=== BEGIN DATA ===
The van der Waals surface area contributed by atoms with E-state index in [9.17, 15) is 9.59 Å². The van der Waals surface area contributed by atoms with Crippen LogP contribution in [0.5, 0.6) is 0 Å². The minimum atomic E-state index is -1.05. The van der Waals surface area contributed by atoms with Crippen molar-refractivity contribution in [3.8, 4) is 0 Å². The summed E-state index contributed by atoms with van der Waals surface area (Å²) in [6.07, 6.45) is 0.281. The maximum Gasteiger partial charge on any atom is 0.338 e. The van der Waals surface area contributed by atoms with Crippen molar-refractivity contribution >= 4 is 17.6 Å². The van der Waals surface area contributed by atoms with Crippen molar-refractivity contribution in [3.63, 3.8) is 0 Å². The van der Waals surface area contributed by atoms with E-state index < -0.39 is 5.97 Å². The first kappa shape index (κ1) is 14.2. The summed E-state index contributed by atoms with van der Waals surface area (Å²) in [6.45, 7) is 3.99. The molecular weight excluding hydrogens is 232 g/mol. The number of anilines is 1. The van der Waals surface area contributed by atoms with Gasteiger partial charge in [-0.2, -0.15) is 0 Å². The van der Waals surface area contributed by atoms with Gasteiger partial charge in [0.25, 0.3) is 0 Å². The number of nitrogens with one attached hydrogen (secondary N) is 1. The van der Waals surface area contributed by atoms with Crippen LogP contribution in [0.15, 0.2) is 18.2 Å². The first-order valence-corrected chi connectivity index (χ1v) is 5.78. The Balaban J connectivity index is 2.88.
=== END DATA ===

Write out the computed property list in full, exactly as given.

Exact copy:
The van der Waals surface area contributed by atoms with E-state index in [9.17, 15) is 9.59 Å². The van der Waals surface area contributed by atoms with Crippen LogP contribution in [0.5, 0.6) is 0 Å². The minimum atomic E-state index is -1.05. The van der Waals surface area contributed by atoms with Crippen molar-refractivity contribution in [3.8, 4) is 0 Å². The summed E-state index contributed by atoms with van der Waals surface area (Å²) in [6.07, 6.45) is 0.281. The maximum Gasteiger partial charge on any atom is 0.338 e. The van der Waals surface area contributed by atoms with Crippen molar-refractivity contribution >= 4 is 17.6 Å². The van der Waals surface area contributed by atoms with Crippen molar-refractivity contribution in [3.63, 3.8) is 0 Å². The van der Waals surface area contributed by atoms with E-state index < -0.39 is 5.97 Å². The first kappa shape index (κ1) is 14.2. The summed E-state index contributed by atoms with van der Waals surface area (Å²) in [6.45, 7) is 3.99. The molecular weight excluding hydrogens is 232 g/mol. The number of anilines is 1. The van der Waals surface area contributed by atoms with Gasteiger partial charge in [-0.2, -0.15) is 0 Å². The van der Waals surface area contributed by atoms with Gasteiger partial charge in [0.25, 0.3) is 0 Å². The number of nitrogens with one attached hydrogen (secondary N) is 1. The van der Waals surface area contributed by atoms with Crippen LogP contribution in [0.15, 0.2) is 18.2 Å². The first-order valence-corrected chi connectivity index (χ1v) is 5.78. The Balaban J connectivity index is 2.88.